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Metroid Dread | Critical Consensus

Critics agree Samus Aran's return is engaging to play through but the challenge can be a bit frustrating at times

Friday saw Nintendo EPD and MercurySteam's release of Metroid Dread for the Nintendo Switch.

Metroid Dread is a side-scrolling action-adventure title where heroine Samus Aran finds herself being hunted by dangerous alien lifeforms and murderous robots on the planet ZDR.

The critical response has been positive as the game currently has a Metacritic average of 88, or relatively positive reviews -- and it's already the off to a great start in the UK.

"Metroid Dread is the exact jolt of energy the Metroid series needed. What's 19 years old feels new again thanks to sharp gameplay additions that enhance both battles and exploration," said Digital Trend's Giovanni Colantonio in his 4.5/5 review.

Edie W-K of Checkpoint Gaming was in agreement with her 9/10 review: " A continuation of Samus' story from Metroid Fusion, Metroid Dread excels as a hybrid of both classic and modern Metroid gameplay."

VG247's Alex Donaldson notes in his 4/5 review that the game will satisfy Metroid fans but may not exactly be welcome for series newcomers.

"There's an extended sequence at the start of the game to get you up to speed, but at the same time the story will likely really only land with a decent amount of knowledge of the series," he said. "Combine that with how unforgiving the game can be -- to the point of feeling a little unfair, sometimes -- and I'd say this isn't one for newcomers."

Critics generally agreed that the combat in the game was engaging and at times unfair.

"The improved battles are especially noticeable in boss fights, which are some of the toughest I've played in a Nintendo game in quite some time. Big battles require a mastery of Samus' entire move set." said Colantonio.

Donaldson said, while Dread is certainly engaging, battles can be unexpectedly difficult at times.

"It's fair to say that Metroid is one of Nintendo's most 'hardcore' focused gaming franchises -- and Dread leans into that. It can be surprisingly unforgiving and difficult sometimes, especially in boss battles -- I bounced off some for double-digit attempts before nailing their patterns and understanding how to counter them, and I know others who fared much worse," he said.

Critics had different opinions on the exploration of planet ZDR and the manner Samus' backtracking.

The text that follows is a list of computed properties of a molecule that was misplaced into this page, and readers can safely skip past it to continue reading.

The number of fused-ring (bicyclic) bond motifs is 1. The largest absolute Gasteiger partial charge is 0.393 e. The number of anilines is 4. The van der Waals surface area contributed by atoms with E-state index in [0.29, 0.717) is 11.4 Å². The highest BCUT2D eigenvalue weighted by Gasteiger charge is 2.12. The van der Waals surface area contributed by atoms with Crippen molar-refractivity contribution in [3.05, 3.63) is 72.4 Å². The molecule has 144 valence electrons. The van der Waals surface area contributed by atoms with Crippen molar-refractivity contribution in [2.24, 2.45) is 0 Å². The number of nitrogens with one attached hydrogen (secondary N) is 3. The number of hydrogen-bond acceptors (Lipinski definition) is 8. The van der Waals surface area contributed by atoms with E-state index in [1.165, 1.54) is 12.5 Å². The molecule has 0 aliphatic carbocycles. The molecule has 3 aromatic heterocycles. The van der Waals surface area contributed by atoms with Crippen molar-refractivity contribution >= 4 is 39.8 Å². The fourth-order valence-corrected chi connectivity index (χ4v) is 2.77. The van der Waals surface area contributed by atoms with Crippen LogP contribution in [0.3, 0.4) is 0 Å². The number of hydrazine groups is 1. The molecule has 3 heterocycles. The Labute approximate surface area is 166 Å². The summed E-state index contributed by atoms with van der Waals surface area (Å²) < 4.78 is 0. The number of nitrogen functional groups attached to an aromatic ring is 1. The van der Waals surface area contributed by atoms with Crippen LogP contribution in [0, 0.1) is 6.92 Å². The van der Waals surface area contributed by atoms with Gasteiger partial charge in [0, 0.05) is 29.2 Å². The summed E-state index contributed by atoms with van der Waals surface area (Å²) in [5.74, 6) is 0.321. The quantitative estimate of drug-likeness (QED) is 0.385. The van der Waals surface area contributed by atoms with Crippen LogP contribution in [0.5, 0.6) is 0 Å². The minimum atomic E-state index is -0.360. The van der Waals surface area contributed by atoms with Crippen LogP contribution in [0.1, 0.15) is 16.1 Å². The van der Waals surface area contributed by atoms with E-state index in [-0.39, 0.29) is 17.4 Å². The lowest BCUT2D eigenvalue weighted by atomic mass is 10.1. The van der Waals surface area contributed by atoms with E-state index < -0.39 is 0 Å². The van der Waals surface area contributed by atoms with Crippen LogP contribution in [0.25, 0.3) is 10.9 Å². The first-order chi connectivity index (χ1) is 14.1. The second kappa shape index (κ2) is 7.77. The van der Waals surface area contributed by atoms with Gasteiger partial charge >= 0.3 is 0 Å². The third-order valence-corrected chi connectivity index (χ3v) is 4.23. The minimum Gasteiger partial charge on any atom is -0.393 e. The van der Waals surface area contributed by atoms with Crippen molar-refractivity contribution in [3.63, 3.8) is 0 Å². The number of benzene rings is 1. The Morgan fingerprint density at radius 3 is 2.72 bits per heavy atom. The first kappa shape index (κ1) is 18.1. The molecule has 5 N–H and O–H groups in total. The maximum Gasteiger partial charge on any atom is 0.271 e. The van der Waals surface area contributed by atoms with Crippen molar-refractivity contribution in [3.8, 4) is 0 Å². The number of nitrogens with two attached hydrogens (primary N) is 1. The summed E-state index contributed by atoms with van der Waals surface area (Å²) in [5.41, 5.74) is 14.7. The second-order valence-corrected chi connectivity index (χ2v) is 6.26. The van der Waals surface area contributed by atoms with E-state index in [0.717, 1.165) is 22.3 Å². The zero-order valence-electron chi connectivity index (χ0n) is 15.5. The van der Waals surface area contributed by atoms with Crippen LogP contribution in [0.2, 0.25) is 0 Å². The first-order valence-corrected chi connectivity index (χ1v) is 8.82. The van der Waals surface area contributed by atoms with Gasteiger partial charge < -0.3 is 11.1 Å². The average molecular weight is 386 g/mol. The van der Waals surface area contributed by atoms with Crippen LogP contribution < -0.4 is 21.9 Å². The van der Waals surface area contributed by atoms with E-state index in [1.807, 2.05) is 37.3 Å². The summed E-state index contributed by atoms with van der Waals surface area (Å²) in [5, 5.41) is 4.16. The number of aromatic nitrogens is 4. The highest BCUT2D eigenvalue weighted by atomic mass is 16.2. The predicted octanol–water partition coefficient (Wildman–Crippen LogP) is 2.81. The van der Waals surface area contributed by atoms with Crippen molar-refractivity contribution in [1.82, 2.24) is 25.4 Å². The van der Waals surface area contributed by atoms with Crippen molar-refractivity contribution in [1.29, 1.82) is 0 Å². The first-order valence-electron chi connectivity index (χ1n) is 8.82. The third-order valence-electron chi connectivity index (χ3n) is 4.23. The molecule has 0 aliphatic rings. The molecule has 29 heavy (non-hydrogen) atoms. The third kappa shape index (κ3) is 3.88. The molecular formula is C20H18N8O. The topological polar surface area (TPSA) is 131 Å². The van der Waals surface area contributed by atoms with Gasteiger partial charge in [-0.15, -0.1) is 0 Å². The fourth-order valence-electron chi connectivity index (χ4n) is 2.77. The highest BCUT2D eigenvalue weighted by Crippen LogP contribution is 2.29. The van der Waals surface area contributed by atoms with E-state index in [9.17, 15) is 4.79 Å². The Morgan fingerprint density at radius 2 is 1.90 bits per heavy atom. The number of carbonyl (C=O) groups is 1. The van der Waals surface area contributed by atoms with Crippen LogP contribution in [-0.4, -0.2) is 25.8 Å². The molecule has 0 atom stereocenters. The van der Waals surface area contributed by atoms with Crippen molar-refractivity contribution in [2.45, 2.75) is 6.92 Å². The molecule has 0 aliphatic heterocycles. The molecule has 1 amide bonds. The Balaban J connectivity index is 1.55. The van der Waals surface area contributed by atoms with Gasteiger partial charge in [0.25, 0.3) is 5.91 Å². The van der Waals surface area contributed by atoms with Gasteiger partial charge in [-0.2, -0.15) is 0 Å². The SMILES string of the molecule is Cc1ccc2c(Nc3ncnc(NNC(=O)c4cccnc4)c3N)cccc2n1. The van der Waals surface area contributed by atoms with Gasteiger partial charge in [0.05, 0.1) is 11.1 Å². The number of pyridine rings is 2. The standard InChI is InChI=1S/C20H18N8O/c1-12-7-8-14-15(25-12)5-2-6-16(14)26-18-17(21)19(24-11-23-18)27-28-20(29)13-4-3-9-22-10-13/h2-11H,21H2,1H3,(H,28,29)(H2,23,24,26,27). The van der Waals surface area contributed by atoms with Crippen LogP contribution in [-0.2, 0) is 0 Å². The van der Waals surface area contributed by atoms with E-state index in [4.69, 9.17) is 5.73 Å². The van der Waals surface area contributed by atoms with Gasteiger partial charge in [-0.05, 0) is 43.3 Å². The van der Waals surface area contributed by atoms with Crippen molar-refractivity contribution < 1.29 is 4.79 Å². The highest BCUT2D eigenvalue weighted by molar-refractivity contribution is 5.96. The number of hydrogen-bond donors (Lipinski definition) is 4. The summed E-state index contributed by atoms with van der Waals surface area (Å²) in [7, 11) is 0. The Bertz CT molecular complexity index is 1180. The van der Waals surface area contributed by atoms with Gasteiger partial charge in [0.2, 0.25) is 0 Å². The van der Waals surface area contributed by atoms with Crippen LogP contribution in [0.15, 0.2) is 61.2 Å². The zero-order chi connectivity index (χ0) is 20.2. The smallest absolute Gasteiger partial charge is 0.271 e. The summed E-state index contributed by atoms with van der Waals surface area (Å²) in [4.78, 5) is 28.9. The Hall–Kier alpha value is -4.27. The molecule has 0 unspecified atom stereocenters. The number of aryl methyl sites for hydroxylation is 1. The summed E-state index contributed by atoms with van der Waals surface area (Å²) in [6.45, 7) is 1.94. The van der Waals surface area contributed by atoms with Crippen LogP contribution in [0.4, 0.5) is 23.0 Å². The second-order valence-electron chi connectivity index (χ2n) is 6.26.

"Dread avoids feeling too linear, which is certainly a good thing, but the backtracking can sometimes be a chore," Edie W-K explained.

Carolyn Petit of Kotaku said that being Samus Aran has never felt better in the publication's official review.

"She moves with a speed and agility that are remarkable even by series standards, possesses a new slide that feels like a natural part of her moveset, and gains all the traditional powers that make conquering the best Metroid games so satisfying," said Petit.

She adds that Dread falls a bit short when compared to other title throughout the Metroid franchise.

"And yet, despite delivering all this tried-and-true satisfaction, Dread doesn't rank as one of the most memorable games in the series."

Petit notes that along with the music, narrative, and visuals the game is lacking a particular mood found among its predecessors.

Offering a different opinion, Gene Park of The Washington Post said "Unfortunately, backgrounds don't do enough to make navigating ZDR easier or more memorable."

"It's the gameplay situations that matter more, and it might be a case of spreading itself too thin. While the planet has eight different regions, more than any other Metroid game to date, that expanse seems to work against the game's strengths," said Park.

"The result is a Metroid game that feels like it is designed by gridwork and less about creating a convincing world."

Josh West's 3.5/5 review for GamesRadar presents a good summary of the game that presents it's strengths and criticisms.

"Metroid Dread's often idiosyncratic approach to combat and control has a wide-reaching impact on what this 2D adventure can ultimately achieve," he said.

"There's a great game buried in here, but you'll need to constantly push through some frustrating encounters and points of friction to find it. This isn't the return Metroid deserved after Fusion, but after 19 years perhaps it's no surprise that Samus Aran is a little off her game."

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Jeffrey Rousseau

Staff Writer

Jeffrey Rousseau joined GamesIndustry.biz in March 2021. Based in Florida, his work focused on the intersectionality of games and media. He enjoys reading, podcasts, staying informed, and learning how people are tackling issues.